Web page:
One of the easiest flowers to grow is the daylily. There are hundreds of varieties of this widely adapted perennial. Some have deciduous leaves, while others have evergreen leaves. The flowers come in a wide range of shapes, colors, and sizes. Some flowers are double, while others look like spiders. There are also everblooming varieties that bloom repeatedly throughout the growing season.
Offering so much variety and such a long track record of success, daylilies are popular choices for gardeners. But the benefits of daylilies also can be a detriment. Because daylilies live so long and can be divided so easily to make more plants, gardeners are rarely motivated to try out new varieties. That’s a shame because the new daylily varieties produce more flowers per plant than older varieties, feature better flowers that hold their color even in full sun, and offer foliage that remains attractive all season long. Some have a strong fragrance too. These new hybrids have thick, well-branched scapes with twenty to thirty buds per scape. While traditional daylilies may bloom for two to three weeks in summer, some of the new varieties bloom for two to three months. With these new types, there’s no need to try to hide daylilies that are past their prime, since the plants stay attractive for so long.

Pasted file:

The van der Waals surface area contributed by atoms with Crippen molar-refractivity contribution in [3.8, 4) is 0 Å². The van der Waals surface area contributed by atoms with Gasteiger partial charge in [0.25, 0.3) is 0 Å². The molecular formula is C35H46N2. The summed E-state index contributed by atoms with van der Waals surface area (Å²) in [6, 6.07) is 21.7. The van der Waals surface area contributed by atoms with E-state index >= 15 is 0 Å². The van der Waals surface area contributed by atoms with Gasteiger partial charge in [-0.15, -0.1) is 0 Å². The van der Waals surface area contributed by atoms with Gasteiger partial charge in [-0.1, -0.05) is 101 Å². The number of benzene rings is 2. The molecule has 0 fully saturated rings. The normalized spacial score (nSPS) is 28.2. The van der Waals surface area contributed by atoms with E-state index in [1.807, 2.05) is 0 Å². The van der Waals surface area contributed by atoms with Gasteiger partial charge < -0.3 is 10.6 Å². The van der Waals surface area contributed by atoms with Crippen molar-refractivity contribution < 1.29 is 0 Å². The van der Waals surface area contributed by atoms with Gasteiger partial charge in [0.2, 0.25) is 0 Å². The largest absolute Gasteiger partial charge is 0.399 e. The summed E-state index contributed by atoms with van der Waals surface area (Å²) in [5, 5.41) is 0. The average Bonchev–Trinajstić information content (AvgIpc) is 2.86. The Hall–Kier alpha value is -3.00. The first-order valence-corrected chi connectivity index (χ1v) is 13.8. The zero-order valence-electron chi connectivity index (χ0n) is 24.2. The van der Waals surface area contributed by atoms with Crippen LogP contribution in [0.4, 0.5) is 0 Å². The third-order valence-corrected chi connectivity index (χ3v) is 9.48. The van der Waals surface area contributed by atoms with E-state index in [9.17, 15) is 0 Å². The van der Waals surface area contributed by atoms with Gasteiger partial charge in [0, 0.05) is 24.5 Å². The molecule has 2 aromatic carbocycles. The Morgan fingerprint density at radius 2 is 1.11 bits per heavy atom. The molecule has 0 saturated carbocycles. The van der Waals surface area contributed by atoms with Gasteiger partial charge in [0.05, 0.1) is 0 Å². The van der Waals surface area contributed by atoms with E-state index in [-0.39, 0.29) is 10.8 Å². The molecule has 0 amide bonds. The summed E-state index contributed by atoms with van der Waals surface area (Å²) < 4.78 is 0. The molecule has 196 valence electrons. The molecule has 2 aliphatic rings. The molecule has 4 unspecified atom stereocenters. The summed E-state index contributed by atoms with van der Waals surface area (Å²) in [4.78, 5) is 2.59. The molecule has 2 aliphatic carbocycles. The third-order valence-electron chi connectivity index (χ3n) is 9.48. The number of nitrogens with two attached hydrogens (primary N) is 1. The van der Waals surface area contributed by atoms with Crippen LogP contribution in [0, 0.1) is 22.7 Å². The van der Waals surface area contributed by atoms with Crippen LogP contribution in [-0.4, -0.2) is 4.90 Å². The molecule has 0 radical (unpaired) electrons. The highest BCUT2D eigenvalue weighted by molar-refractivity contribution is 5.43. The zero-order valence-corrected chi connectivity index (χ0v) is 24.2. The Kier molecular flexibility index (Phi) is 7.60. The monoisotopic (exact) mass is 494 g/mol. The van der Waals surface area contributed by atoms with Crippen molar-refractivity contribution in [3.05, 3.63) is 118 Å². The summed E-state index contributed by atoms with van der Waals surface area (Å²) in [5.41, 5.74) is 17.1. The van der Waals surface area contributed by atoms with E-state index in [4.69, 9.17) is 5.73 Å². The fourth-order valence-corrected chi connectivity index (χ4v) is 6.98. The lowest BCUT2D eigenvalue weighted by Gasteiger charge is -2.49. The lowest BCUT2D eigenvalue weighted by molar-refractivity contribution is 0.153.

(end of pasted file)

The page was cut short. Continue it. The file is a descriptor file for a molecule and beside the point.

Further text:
Daylilies are a perennial garden must-have. After trying some of the new varieties available, you may decide that it’s time for the older varieties to take a backseat to modern hybrids.